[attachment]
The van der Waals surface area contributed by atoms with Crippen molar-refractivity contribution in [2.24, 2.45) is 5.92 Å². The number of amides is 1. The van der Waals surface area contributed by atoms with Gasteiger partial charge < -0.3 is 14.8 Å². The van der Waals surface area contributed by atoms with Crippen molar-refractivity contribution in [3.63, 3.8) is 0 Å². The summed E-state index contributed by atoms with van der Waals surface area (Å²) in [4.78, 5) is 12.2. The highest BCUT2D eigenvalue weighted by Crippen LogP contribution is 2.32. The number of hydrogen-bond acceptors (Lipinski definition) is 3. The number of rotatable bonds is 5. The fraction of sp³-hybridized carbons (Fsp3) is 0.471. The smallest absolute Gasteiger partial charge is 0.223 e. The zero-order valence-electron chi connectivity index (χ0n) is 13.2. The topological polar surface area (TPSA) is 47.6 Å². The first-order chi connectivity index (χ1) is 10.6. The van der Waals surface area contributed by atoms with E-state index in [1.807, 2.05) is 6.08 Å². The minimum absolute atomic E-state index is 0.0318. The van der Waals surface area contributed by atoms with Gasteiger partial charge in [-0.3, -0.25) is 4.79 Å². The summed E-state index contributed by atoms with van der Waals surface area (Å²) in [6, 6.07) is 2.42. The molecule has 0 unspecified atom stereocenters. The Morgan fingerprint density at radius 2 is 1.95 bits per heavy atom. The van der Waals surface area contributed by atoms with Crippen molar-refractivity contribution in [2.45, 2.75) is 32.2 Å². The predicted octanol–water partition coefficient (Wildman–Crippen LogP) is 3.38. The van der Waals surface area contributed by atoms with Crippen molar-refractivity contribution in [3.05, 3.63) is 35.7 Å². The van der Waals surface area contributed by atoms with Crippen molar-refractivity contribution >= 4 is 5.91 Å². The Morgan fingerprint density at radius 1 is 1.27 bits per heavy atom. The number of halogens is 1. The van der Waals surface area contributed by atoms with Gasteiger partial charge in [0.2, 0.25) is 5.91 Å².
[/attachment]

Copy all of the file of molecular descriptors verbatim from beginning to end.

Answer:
The van der Waals surface area contributed by atoms with Crippen molar-refractivity contribution in [2.24, 2.45) is 5.92 Å². The number of amides is 1. The van der Waals surface area contributed by atoms with Gasteiger partial charge < -0.3 is 14.8 Å². The van der Waals surface area contributed by atoms with Crippen molar-refractivity contribution in [3.63, 3.8) is 0 Å². The summed E-state index contributed by atoms with van der Waals surface area (Å²) in [4.78, 5) is 12.2. The highest BCUT2D eigenvalue weighted by Crippen LogP contribution is 2.32. The number of hydrogen-bond acceptors (Lipinski definition) is 3. The number of rotatable bonds is 5. The fraction of sp³-hybridized carbons (Fsp3) is 0.471. The smallest absolute Gasteiger partial charge is 0.223 e. The zero-order valence-electron chi connectivity index (χ0n) is 13.2. The topological polar surface area (TPSA) is 47.6 Å². The first-order chi connectivity index (χ1) is 10.6. The van der Waals surface area contributed by atoms with E-state index in [1.807, 2.05) is 6.08 Å². The minimum absolute atomic E-state index is 0.0318. The van der Waals surface area contributed by atoms with Gasteiger partial charge in [-0.3, -0.25) is 4.79 Å². The summed E-state index contributed by atoms with van der Waals surface area (Å²) in [6, 6.07) is 2.42. The molecule has 0 unspecified atom stereocenters. The Morgan fingerprint density at radius 2 is 1.95 bits per heavy atom. The van der Waals surface area contributed by atoms with Crippen molar-refractivity contribution in [2.45, 2.75) is 32.2 Å². The predicted octanol–water partition coefficient (Wildman–Crippen LogP) is 3.38. The van der Waals surface area contributed by atoms with Crippen molar-refractivity contribution in [3.05, 3.63) is 35.7 Å². The van der Waals surface area contributed by atoms with Crippen molar-refractivity contribution >= 4 is 5.91 Å². The Morgan fingerprint density at radius 1 is 1.27 bits per heavy atom. The number of halogens is 1. The van der Waals surface area contributed by atoms with Gasteiger partial charge in [0.2, 0.25) is 5.91 Å².